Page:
An Accidental Gifted Child

On a spur of the moment, we signed Keane up for IQ Cognitive testing during the last week of Phase 1. My husband and I had been contemplating on sending him for a gifted test for at least a year. The books that he reads, the way he speaks and how he thinks is way above his age. We get this response all the time from his teachers and also from strangers. Yet on the other hand, there are times when he just can’t understand how it is to arrange numbers from the greatest to the smallest, or that he cannot control his emotions when he get very upset -he’ll wail, hyperventilate or become inconsolable.

Keane is a quiet child, and he only spoke at 2 years old. Keane started speaking single words to stringing sentences in a few months soon after. At about 3-years-old, he would finger point his books and read aloud. Quickly at 4-years-old, he started reading passages. We always thought this is the norm because his pre-school teachers never said he was gifted, just that he picked things up quickly. As clueless parents, we didn’t think much either.

He was extremely sensitive from a young age. My mother would always tell me how two-years-old Keane cried at the part where the grandma was eaten by the big bad wolf in The Little Red Riding Hood. He was fearful of any cartoons that had big monsters or robots. He also cried when the spider he caught died. Only stopped after we explained that spiders have a short life span and that’s exactly why they have so many eggs to ensure continuity of their kind. He needed that kind of assurance – peppered with facts that he can accept.

Overtime, the difference between him and other children became more apparent. We started to get a tiny bit concerned about his development. He would spurt out random facts about his animal obsession, and literally go on brain overdrive when he gets super excited. Also, he wasn’t as sociable as other children.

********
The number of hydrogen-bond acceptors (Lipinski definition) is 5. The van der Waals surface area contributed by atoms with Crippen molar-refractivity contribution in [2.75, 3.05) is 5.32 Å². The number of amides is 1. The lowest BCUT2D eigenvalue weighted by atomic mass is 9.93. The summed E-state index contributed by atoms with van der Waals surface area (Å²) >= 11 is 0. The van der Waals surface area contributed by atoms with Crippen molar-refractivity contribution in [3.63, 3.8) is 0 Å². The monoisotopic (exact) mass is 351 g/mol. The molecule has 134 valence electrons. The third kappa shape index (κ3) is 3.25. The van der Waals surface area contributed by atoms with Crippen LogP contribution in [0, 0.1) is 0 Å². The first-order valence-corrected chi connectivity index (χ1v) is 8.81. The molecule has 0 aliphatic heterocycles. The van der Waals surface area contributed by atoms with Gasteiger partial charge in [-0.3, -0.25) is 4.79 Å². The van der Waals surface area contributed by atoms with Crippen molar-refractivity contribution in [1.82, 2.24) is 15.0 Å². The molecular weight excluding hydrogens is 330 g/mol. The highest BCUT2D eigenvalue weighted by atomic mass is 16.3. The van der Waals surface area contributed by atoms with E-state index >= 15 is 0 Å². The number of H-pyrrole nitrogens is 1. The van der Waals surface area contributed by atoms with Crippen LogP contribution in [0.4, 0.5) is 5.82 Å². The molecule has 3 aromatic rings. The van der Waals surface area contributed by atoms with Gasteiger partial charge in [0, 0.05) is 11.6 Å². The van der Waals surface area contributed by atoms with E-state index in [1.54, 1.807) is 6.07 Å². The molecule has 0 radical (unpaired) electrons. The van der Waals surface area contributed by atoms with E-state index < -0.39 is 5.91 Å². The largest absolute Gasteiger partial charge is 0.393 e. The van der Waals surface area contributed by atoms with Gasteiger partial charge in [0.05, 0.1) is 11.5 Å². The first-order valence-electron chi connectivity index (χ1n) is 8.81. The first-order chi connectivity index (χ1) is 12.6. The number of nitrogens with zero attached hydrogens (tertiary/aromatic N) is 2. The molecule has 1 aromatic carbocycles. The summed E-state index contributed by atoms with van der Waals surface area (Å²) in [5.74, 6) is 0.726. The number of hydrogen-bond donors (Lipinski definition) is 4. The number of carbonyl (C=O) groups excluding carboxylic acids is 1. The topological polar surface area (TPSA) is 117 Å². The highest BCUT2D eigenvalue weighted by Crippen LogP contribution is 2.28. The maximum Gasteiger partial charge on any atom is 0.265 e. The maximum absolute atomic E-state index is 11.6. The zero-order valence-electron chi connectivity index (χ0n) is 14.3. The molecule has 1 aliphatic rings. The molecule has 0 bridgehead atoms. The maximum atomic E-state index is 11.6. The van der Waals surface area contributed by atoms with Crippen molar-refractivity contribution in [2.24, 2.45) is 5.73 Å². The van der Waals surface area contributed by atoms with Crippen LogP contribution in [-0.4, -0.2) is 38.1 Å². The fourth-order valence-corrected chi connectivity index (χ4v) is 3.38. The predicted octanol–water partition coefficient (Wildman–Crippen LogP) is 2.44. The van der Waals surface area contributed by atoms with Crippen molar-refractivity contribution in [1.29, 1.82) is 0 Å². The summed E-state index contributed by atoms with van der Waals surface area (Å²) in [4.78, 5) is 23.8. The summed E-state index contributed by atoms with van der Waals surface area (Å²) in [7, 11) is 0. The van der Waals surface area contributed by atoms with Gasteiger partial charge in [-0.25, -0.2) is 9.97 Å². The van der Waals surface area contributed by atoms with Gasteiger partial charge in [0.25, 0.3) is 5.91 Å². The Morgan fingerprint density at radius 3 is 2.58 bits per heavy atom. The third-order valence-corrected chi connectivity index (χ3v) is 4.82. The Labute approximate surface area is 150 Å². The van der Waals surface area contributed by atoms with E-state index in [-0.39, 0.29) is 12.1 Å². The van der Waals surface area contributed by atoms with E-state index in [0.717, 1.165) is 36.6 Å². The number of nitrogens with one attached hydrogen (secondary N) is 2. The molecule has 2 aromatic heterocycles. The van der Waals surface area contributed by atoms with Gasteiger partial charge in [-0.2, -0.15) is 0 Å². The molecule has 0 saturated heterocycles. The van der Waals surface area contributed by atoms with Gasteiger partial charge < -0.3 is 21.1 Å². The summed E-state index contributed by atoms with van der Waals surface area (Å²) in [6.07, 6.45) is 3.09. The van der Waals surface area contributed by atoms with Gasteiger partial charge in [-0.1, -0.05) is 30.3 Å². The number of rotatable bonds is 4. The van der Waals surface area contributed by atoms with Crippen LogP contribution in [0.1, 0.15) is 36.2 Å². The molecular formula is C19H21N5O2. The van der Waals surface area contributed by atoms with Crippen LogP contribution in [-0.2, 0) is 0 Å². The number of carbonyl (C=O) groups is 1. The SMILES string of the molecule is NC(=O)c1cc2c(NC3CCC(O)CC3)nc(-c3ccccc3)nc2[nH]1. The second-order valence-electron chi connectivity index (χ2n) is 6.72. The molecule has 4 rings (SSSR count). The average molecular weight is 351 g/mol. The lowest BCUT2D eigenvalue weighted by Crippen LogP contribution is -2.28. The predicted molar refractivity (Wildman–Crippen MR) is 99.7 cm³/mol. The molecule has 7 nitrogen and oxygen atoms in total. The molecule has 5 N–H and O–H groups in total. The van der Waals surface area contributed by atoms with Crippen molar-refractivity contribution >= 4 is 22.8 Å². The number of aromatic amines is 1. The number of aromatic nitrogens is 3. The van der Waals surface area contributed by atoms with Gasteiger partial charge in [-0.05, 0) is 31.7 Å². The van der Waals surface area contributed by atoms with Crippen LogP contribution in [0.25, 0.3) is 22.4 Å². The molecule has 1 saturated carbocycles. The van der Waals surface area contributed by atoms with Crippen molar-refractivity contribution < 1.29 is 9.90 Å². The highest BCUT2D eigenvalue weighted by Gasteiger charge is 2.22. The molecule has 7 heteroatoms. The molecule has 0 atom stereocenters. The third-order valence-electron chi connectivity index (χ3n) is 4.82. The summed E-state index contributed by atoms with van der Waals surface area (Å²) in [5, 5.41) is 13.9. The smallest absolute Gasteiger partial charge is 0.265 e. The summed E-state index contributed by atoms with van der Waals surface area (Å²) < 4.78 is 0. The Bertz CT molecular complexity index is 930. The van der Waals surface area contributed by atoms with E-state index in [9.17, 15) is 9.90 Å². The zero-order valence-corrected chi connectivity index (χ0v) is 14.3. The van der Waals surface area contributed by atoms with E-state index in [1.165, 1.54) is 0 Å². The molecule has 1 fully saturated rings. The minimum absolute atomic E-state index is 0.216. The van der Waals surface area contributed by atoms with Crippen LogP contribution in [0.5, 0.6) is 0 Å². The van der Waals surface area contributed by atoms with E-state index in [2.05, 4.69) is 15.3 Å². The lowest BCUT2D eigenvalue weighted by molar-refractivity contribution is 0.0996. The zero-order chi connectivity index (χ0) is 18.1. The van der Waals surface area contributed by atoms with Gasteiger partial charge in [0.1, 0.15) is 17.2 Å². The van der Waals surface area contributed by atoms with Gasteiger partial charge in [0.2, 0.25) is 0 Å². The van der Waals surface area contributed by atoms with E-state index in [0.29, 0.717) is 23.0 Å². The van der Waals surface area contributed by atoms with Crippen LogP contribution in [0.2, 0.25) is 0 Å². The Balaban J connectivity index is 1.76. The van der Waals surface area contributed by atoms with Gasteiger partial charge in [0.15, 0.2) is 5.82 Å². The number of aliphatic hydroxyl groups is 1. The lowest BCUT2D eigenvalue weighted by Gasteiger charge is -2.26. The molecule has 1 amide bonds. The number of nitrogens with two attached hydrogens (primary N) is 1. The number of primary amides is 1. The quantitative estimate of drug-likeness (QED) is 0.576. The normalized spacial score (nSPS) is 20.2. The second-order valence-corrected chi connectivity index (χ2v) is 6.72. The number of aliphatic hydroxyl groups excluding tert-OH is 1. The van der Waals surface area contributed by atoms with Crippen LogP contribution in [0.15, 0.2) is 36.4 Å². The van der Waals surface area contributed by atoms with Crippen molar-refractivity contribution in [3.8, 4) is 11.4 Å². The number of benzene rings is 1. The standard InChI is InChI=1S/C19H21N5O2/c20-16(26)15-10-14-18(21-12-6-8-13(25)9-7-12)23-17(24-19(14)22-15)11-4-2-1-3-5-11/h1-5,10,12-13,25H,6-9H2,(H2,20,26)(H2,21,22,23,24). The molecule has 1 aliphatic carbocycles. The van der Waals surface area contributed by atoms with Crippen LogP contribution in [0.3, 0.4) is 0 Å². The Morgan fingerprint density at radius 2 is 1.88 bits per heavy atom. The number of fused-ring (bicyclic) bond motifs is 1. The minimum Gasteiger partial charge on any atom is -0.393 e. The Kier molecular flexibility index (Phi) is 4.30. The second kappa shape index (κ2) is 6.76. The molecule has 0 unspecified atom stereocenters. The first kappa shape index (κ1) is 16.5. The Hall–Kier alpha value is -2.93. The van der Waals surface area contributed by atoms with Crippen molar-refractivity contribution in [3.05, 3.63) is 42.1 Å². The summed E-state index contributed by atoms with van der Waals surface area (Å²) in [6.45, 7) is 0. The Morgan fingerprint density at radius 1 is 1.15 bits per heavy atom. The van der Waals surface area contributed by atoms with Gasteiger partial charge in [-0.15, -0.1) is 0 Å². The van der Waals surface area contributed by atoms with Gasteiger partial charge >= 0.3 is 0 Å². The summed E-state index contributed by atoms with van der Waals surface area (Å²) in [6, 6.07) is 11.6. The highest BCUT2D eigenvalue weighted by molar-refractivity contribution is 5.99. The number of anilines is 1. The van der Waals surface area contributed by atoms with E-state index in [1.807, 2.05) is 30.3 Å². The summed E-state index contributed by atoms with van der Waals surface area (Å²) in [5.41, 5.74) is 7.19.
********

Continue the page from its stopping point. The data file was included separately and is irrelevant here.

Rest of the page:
Dealing with his obsession got more difficult as he got older. There were many accidents where he would insist that he was right about the identity of a certain insect. When others tried to correct or challenge him, he would argue and bring out his books for cross reference. Finally if he could not get his point across, he would go into a major meltdown. And as my psychology grad husband would say “his brain is stuck in a loop where nothing can get in”.

In six months, he would be entering Primary School. As a former primary school teacher (for only a year), I knew he won’t be able to fit in and the teacher may have issues dealing with him, and it’s evident in his kindy class. He would complete his work no doubt, but he wouldn’t be a team player.

Getting him to do a gifted test is like purchasing an insurance. Making sure that we have an excuse for any misbehaviour in school. And at least we know there’s a reason behind his actions. People always told me that he’s just being a kid. Maybe it’s a mommy instinct. I just felt that there’s something we’re not doing enough.

I did a random google search for a clinic that offered gifted testing. I had no specific clinic in mind but I knew the type I want. It should not advocate preparing the child for GEP classes, and simply testing the child’s capabilities. And I particularly liked what the psychologist said during the consultation which is such a testing could also function as a parenting tool – knowing the learning gaps to plug.

Two weeks after the testing, he was found to be gifted. We finally have an answer to everything about Keane.

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